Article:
The Victoria Peak and Tsim Sha Tsui waterfront are the two biggies on almost every tourist's attractions itinerary in Hong Kong. The former provides a panoramic view over the jam-packed city; the latter features iconic attractions such as the stunning skyline and Avenue of Stars. The labyrinth-like neighborhood Mongkok has the best street market buzz, with attractions like Ladies Market, Temple Street Night Market and Goldfish Market within walking distance of each other. Hong Kong also offers some amazing urban getaways, such as a good hike at Sai Kung and a beach-side stroll at Stanley.
Many major museums in Hong Kong are free to enter every Wednesday, including Hong Kong Science Museum, Hong Kong Museum of Arts and Hong Kong Space Museum.
Be extra cautious if buying digital products on Nathan Road in Tsim Sha Tsui. Many travelers have reported being conned by the independent businesses.
Free or extremely cheap tour groups. Guides of such tours will usually force tourists to shop.
Due to scarce land resource and ever-growing population, Hong Kong is one of the most expensive Asian cities in which to rent a hotel room. Both sides of the Victoria Harbourwaterfront are vertical wonderlands of high-end hotels. International and home-grown luxury lodgings vie with one another to deliver impressive views of the city skyline. Look farther towards the end of Metro Lines or into some no-Metro pockets in central Hong Kong Island for cheap and cheerful accommodation.
The Ritz-Carlton Hong Kong is the world's highest hotel and offers an unparalleled panoramic view over the city and outlying islands.
Take It or Leave It:
Book way ahead to secure a room at hotels in shopping areas like Causeway Bay as they're the top picks for mainland Chinese tourists.
Booking during Chinese New Year (usually in January or Feburary) and the Chinese National Day Holiday (the first week of October).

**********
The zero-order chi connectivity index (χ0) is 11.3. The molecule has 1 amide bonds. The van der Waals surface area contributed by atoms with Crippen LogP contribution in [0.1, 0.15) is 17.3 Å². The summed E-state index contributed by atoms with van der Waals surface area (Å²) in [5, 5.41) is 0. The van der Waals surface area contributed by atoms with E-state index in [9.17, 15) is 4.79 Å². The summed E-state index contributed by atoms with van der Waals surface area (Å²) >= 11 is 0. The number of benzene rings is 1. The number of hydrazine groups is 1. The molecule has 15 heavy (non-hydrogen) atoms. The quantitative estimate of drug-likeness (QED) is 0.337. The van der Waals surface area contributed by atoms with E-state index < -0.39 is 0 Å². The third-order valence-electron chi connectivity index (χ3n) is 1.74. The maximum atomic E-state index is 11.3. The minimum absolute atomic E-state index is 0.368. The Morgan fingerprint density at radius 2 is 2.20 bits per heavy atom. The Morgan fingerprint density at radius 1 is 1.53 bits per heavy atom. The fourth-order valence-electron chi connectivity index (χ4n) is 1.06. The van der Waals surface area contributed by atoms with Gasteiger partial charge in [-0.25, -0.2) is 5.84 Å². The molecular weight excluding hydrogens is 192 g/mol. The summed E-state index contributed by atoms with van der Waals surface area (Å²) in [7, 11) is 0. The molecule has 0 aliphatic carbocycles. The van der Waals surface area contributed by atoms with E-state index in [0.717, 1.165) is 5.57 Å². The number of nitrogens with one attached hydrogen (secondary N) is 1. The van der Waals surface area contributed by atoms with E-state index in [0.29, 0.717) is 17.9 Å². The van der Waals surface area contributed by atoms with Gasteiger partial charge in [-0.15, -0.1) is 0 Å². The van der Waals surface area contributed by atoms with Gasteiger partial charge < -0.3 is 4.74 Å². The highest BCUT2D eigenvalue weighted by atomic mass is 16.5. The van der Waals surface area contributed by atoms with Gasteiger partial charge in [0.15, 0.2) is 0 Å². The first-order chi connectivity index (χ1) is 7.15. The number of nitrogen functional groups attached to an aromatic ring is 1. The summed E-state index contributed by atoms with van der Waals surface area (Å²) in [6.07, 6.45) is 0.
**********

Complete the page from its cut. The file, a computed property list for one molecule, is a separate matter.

Hong Kong's local fare, Cantonese food, is one of the most sophisticated cuisines in China. To many, typical Cantonese dishes like har gow (steamed shrimp dumplings), cha siu (honey glazed barbecue pork) and cheong fun (rice noodle rolls) mark the beginning of a lifelong love affair with Chinese food. The tropical city also has the most envied international food scene in Asia with many Western celebrity chefs choosing here to expand their cooking empire to the Eastern Hemisphere. Hong Kong has over 60 Michelin-starred restaurants.
Many Hong Kong dishes involve aminal organs and novelty meats. When in doubt, ask clearly what is in your food.
Be Sure to Sample:
Dim sum lunch at Fook Lam Moon, barbecued goose at Yung Kee and seafood spectacle at Jumbo Floating Restaurant.
Take It or Leave It:
Tipping is not customary in China, but most Hong Kong restaurants will include a 10 percent service fee in the bills.
Turning a fish over while dining with local guests. This act is considered to bring bad luck.
Hong Kong's nightlife scene is cosmopolitan, comprehensive and easy to navigate. The city's best bars and clubs are concentrated in several pockets in downtown. The most established one is Lan Kwai Fong in Central with patrons filling out to the cobblestoned streets every night. Nearby Soho and Wan Chai are also hot spots on locals' alcohol radar. On Kowloon side, the Tsim Sha Tsui waterfront has a number of fancy and upscale bars with incredible views towards the Hong Kong skyline. Knutsford Terrace in north Tsim Sha Tsui also has an active nightlife vibe.
Take It or Leave It:
Lan Kwai Fong holds an annual carnival every November featuring a great selection of beers and spirits as well as a street parade.
Get a martini at the world's highest bar, Ozone, while taking in the amazing view of the city.
Ordering Chinese baijiu. Often translated as 'white wine,' it's actually 50 percent alcohol in content.
Hong Kong is a shopping magnet. The free trade port satisfies shopaholics with the latest merchandise at alluring prices. Major shopping malls assemble in Central, Admiralty, Causeway Bay and Tsim Sha Tsui, selling a comprehensive list of international fashion and beauty brands. Noteworthy malls include Times Square and Harbour City. Hong Kong boasts competitive prices for electronic products as well. Major shopping destinations are the southern end of Nathan Road, Sham Shui Po and Wan Chai Computer Center. Souvenir hunters are also in luck as Hong Kong has a number of one-stop kitsch markets, such as Ladies Market in Mongkok and Stanley Market.
Hong Kong's main sales seasons are in late summer and between Christmas and Chinese New Year.
If you plan to buy gadgets or electronic products in Hong Kong, make sure you compare the prices at several stores and check if the operation system would work in your country.
Best Local Souvenir:
Magnets in Chinese characters or Peking Opera eye masks at Goods of Desire.